Governance and development in Africa: A concise review
Augustin Fosu ()
Global Development Institute Working Paper Series from GDI, The University of Manchester
Given the increasing importance of governance in economic development and the yearn for Africa to catch up, the present paper provides a concise review of the literature with relevance to the region. First, the paper presents the stylized facts showing that Africa as a region, since about the late-1990s, substantially improved on growth and economic outcomes in the form of per capita income, human development, and poverty. Second, it shows that both economic governance (EG) and political governance (PG) have improved considerably since about the late 1980s or early 1990s, with EG measured by economic freedom, and PG by the index of electoral competiveness, executive constraint and polity 2, as well as by indicators of political stability. Third, it attributes the favourable changes in economic outcomes significantly to these improvements in EG and PG. Finally, the paper flags the challenge of the likely disequilibrium between the economic and political equilibria under multiparty democracy, with adverse implications for fiscal allocation. .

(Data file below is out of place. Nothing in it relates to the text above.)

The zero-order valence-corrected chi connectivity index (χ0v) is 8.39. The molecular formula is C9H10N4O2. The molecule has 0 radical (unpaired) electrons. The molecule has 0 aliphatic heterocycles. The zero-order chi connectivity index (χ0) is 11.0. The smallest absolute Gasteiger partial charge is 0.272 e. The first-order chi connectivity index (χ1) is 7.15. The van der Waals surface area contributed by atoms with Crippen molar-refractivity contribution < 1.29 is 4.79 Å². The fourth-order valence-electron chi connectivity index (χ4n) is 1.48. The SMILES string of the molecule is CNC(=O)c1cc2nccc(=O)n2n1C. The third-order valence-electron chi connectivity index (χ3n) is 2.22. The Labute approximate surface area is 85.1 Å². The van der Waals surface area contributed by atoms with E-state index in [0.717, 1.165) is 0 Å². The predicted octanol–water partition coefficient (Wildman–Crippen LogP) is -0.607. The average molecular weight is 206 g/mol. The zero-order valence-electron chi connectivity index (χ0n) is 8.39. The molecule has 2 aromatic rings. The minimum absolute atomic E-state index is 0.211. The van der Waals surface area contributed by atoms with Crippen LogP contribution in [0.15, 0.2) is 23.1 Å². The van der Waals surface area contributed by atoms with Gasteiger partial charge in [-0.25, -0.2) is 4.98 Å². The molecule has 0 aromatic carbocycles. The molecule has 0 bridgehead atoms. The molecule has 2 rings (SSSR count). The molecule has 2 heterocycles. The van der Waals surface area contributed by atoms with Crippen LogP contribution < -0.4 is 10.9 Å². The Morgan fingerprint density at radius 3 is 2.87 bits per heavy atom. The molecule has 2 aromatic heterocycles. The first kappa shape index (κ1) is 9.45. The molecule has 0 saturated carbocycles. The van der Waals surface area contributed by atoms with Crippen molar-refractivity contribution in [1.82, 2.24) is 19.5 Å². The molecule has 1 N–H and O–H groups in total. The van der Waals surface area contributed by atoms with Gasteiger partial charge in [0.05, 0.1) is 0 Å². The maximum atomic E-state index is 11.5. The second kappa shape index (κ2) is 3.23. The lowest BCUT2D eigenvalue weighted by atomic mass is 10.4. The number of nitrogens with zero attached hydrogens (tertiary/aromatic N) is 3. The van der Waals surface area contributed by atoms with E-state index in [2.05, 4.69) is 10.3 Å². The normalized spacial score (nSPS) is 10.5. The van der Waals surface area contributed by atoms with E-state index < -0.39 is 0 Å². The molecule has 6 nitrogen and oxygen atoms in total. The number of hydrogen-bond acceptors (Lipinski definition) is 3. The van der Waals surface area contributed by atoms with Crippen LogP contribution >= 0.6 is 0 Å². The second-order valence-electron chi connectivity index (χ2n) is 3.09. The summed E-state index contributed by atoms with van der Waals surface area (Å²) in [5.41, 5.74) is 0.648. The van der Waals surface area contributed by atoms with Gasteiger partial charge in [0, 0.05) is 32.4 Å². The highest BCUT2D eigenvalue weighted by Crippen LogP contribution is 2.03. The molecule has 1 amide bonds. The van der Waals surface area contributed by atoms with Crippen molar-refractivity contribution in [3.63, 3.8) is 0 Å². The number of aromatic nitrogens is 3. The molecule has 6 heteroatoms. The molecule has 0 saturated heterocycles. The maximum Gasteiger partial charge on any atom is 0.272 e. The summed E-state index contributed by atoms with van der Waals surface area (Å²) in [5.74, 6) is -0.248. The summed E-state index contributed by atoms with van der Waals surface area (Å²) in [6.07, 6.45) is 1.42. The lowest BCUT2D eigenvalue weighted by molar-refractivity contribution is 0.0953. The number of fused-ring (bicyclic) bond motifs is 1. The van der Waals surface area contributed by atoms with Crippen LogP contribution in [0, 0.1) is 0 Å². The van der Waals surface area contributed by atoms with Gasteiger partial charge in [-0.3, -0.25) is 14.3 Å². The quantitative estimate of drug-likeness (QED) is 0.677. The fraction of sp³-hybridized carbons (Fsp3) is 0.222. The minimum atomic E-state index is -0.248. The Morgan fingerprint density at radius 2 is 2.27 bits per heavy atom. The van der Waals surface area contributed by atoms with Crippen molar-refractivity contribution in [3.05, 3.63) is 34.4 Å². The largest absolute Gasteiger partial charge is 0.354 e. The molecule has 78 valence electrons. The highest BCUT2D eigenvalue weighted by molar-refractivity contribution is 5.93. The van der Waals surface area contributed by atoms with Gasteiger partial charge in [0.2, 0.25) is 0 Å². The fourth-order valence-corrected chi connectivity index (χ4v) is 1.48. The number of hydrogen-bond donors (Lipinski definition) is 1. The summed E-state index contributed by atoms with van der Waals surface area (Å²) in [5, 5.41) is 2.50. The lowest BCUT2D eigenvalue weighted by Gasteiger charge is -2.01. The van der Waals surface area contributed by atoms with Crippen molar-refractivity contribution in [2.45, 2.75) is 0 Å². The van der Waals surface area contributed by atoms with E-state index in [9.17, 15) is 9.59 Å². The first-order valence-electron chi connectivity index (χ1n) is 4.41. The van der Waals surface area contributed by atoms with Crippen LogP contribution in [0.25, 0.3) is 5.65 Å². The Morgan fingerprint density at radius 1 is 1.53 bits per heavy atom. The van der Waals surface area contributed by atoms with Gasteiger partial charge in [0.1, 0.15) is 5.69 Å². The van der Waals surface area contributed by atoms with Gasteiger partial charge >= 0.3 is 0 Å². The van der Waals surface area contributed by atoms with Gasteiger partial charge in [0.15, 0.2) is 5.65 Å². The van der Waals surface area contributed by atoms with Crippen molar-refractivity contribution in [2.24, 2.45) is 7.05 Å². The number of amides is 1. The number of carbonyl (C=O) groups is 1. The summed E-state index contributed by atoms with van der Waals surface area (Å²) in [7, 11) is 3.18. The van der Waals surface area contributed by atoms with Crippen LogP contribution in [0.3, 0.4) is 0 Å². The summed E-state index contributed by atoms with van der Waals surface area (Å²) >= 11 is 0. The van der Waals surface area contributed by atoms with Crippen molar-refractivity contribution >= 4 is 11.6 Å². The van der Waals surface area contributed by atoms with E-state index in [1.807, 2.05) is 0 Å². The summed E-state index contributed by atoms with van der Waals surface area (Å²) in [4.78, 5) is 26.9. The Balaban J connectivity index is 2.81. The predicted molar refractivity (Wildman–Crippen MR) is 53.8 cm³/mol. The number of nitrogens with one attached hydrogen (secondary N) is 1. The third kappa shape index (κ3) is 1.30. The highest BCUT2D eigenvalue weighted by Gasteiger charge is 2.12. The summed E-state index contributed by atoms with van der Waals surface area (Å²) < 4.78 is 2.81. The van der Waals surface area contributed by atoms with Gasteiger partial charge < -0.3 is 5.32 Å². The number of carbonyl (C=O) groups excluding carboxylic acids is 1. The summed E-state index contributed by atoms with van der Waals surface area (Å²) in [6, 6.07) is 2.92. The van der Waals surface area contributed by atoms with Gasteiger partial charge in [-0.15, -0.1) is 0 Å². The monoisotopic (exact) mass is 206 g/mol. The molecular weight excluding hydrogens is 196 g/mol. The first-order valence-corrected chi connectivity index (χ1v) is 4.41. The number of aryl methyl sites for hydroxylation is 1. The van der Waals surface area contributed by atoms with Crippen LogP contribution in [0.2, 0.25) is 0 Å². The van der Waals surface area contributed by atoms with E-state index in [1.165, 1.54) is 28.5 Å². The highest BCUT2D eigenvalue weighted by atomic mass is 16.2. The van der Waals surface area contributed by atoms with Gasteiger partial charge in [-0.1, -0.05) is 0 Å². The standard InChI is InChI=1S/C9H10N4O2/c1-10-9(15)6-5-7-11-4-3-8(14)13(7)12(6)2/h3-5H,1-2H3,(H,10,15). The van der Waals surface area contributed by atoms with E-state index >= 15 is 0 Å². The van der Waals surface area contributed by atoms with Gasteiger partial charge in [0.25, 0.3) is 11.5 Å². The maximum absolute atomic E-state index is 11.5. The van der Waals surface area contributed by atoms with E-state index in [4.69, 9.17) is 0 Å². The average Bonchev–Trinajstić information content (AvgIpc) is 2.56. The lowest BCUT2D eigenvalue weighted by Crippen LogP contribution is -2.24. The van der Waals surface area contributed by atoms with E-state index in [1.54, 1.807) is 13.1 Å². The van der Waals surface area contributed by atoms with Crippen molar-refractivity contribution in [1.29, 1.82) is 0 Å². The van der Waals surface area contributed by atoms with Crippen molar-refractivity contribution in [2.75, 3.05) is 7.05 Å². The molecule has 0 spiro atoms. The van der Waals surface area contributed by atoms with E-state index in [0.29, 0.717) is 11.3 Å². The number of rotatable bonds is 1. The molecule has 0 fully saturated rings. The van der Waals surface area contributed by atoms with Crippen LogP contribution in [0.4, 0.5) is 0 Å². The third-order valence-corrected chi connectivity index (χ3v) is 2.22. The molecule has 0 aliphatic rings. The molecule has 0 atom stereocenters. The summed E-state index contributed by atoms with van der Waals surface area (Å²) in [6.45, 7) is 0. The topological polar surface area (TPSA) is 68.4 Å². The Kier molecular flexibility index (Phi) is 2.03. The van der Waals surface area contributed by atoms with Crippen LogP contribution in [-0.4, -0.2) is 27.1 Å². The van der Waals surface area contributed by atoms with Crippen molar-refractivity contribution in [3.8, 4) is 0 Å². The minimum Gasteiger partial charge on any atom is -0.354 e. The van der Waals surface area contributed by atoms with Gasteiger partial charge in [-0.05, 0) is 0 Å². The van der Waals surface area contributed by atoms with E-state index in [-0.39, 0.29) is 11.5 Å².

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Persistent link: https://EconPapers.repec.org/RePEc:bwp:bwppap:082017
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